The notion of grace, in its highest form, is really an acknowledgement of the changeless nature of God. Unfortunately, the general understanding of grace, at least in Christian thinking, is that it is a free and unmerited favor of God. We don’t deserve it, but God loves us and will do the occasional favor for us anyway.

In truth, grace is simply God being God. Whether we live with our mind and heart open to the presence of God has no more bearing on God’s behavior than it would on bringing sunshine or rain.

If you have a situation in your life that needs a resolution, try dropping all thought around the idea that God is trying to teach you something, or that you probably deserve this problem but you would like God’s help anyway. Focus instead on the truth that God is changeless love and light, and that God is now working through you in the most marvelous way to resolve your situation.  Affirm the following:

By grace I am lifted above all fear, all struggle, all doubt that God’s greatest good is now unfolding through me. Thank you God, that this is true!

The Truth About Spiritual Enlightenment  

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The belief that our soul is evolving produces a number of side effects that have a subtly negative impact on how we approach our spiritual quest. One of these is our view of spiritual enlightenment. Many see this as a state they will reach after years of study and devotion, a time when they will live with the perpetual awareness of the wisdom of the ages and remain blissfully unperturbed when negative appearances arise.

The principles presented in The Complete Soul challenge this spiritual stereotype. Spiritual enlightenment is not a condition we find at the end of our spiritual journey; it’s a shift in values that truly marks the beginning of our spiritual journey.

I refer often to the parable of the man who discovered the buried treasure in a field, then sold his possessions so he could buy that field. This man was not enlightened after he owned the field. He was enlightened the moment he discovered the treasure. At that moment, his search for treasure ended. All his actions were then focused on possessing that which he had discovered.

You are enlightened the moment you realize you are an eternal, spiritual being who currently inhabits a physical body. You have discovered the buried treasure. Your work now is to free yourself from all previously learned falsehoods and bring the realization of your spiritual understanding to bear in every area of your life.

Implementing this truth is a progression. Coming to know it is not. When you connect with an idea you know at your very core is true, you cannot turn back. You will, of course, expand your understanding, but when you are moved by an exposure to what your soul knows is true, you are changed for life. No one can argue you off what you know is true. You are an enlightened being.

It is not wise to discuss this with others, as they will consider you arrogant. It’s nothing to brag about. You have simply reached that point in your journey where you have made a significant and permanent breakthrough. Recognize and cherish it.

The Body is a Choice

[excerpt from, The Complete Soul]

I want to close this chapter by sharing a few thoughts on the idea that we incarnated by choice, that we did so with the full understanding of the limitations and drawbacks involved. By this, I do not mean we knew we would have abusive parents, for example, or that we would suffer some handicap, or that we chose these or other issues for the lessons our soul needed. I realize some people draw comfort, even closure from this idea. Like many in my profession, I once embraced this theory as a way of helping others make sense of difficult experiences. Now I see this as an unnecessary spin-off of the evolutionary model. The idea of the complete soul offers a more spiritually productive, logical, and fulfilling perspective. From this starting point, logic dictates that further incarnations, with whatever experiences they hold, will not make the soul more complete. A full pail, after all, can hold no more water.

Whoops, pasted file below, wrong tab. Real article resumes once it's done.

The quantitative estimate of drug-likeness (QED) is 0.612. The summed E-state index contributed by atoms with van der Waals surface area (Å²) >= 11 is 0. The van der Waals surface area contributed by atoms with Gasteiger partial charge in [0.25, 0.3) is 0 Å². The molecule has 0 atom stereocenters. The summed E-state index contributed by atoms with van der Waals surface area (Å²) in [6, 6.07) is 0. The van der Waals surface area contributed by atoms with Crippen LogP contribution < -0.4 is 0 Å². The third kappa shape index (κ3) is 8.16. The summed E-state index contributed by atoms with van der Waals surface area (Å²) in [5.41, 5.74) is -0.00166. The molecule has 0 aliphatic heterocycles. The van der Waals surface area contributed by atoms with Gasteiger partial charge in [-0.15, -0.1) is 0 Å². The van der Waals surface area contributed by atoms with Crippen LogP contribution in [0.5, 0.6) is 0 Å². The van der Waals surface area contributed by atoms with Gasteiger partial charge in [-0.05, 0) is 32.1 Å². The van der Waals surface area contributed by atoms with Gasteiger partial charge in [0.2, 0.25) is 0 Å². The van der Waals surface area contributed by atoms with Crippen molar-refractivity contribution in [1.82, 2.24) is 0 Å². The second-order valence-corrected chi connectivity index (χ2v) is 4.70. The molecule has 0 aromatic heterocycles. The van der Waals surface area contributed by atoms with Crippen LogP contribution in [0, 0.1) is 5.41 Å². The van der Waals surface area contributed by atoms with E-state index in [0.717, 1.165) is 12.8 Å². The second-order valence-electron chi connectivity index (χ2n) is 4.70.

Someone will ask, if our soul did not come for the lessons life has to offer, then why would we go to the trouble of incarnating? I’ve given this question a lot of thought over the years, and I believe the answer is a lot less complicated than the evolving soul model allows. For reasons of our choosing, we came simply because we wanted to be here. Getting here meant we needed a vehicle, a way to bring our soul from the spiritual to the material plane. The most efficient way of doing this is through a body.

Saying the body is the most efficient way of bringing the soul into expression doesn’t mean that our experience of incarnating has been perfect. Stepping into the body vehicle made us susceptible to rough roads and all kinds of foul weather, so much so that the bulk of our attention has gone to the maintenance needs of the body vehicle and its journey, while the soul, in a sense, remains nearly unnoticed in the cargo hold.

A major pitfall of the evolving soul model is that it makes the spiritual experience about the vehicle, its journey, and the belief that we will one day arrive at some special destination on this earthly sojourn. The truth is we have arrived. We’ve been so busy looking for specific conditions on this planet that we have forgotten that earth itself is our destination. We didn’t come to experience life from the cab of this delivery truck, driving endlessly from one place to another, looking for the right location to offload and unpack our cargo. We came here to experience life from our soul, right here and right now, using this body vehicle as our means of being here.

I said earlier that we are here for reasons of our choosing. We may doubt this because, unlike picking last year’s vacation spot, we have no clear memory of making such a decision. This memory is there, however, embedded in those things that truly interest and come most natural to us. These things do not boost our egos, advance our positions, or make us feel powerful. These are the things we quietly and reverently give our time and attention to without pay, persuasion, or recognition.